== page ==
Saturday, November 5, 2016

Failed Oscar Campaigns: "Citizen Kane" (1941)

Scene from Citizen Kane
As awards seasons pick up, so do the campaigns to make your film have the best chances at the Best Picture race. However, like a drunken stupor, sometimes these efforts come off as trying too hard and leave behind a trailer of ridiculous flamboyance. Join me on every other Saturday for a highlight of the failed campaigns that make this season as much about prestige as it does about train wrecks. Come for the Harvey Weinstein comments and stay for the history. It's going to be a fun time as I explore cinema's rich history of attempting to matter.

The Movie

Citizen Kane (1941)
Directed By: Orson Welles
Written By: Herman J. Mankiewicz & Orson Welles (Screenplay)
Starring: Orson Welles, Joseph Cotten, Dortothy Comingore
Genre: Drama, Mystery
Running Time: 111 minutes
Summary: Following the death of a publishing tycoon, news reporters scramble to discover the meaning of his final utterance.

The Movie

If you have to ask what Citizen Kane is, it's likely that movies aren't a high priority in your life. Director Orson Welles' directorial debut is considered to be the gold standard by which all film is measured. It constantly appears atop lists that involve the words: greatest, movie, and ever. There's plenty of good reason. At the age of 26, Welles created the future of cinema through creativity and in part by necessity to bring to life one of the most tragic antagonists of the era: newspaper mogul Charles Foster Kane. While other titles like The Godfather and Vertigo have also come to define the medium, there's no denying that Citizen Kane has a slight edge on every film, if just because it is used as colloquialism for quality. No film past its release even comes close to having the reputation.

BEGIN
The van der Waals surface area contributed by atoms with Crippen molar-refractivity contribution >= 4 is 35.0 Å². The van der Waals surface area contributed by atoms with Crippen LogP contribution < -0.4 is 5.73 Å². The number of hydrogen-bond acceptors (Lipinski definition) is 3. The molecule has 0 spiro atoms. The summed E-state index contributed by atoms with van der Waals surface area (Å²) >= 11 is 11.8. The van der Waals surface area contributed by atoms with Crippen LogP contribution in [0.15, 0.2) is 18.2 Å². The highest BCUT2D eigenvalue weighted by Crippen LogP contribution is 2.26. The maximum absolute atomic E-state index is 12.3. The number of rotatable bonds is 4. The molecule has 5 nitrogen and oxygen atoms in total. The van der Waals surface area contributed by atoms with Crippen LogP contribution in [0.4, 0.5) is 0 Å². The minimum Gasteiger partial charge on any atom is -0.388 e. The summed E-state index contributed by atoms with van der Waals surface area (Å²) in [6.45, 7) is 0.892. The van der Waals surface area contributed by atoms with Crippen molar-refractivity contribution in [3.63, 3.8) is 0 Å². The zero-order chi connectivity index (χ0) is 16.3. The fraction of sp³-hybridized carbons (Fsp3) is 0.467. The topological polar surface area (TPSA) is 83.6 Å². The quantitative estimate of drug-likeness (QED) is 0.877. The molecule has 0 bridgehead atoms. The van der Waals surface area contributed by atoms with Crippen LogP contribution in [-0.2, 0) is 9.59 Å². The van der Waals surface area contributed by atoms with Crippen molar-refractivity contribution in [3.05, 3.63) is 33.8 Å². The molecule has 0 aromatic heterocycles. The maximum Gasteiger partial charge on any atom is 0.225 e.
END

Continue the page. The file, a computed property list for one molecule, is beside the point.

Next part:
It is almost important to have an opinion on Citizen Kane as a result of this. It is the film that is as engaging to watch as it is to dissect. There's been endless commentary on the film, and Welles could easily be considered one of the great directors for this film alone. It is easy to see why. It has heart, passion, and craft. It may be lost to audiences who have seen the technique used on films since, but it did so much as look different from most titles of the time. The mystery of "Rosebud" was likely one of the first major spoilers in film culture. It has been lampooned to death and almost every facet of pop culture-related society has referenced it at some point. It is for this reason and many others that Citizen Kane is a film that is almost impossible to not at least know about. It even spawned the careers of Hollywood regulars Robert Wise (West Side Story), Bernard Herrmann (Psycho), and Joseph Cotten (The Third Man).

So, did it win Best Picture if it was the "greatest movie ever"? Not exactly. While what follows wasn't necessarily an Oscar campaign, it isn't too far off from smear campaigns that would crop up in later years, such as the anti-gay rhetoric towards Brokeback Mountain. It may not be nearly as racy in that sense, but the cultural impact of one man ruined the chances of Welles' future before it had gotten too far. Welles had done theater and stage work, most notably with The War of the Worlds radio production, but was no match for capitalism in media; of which would bring about his biggest foe William Randolph Hearst.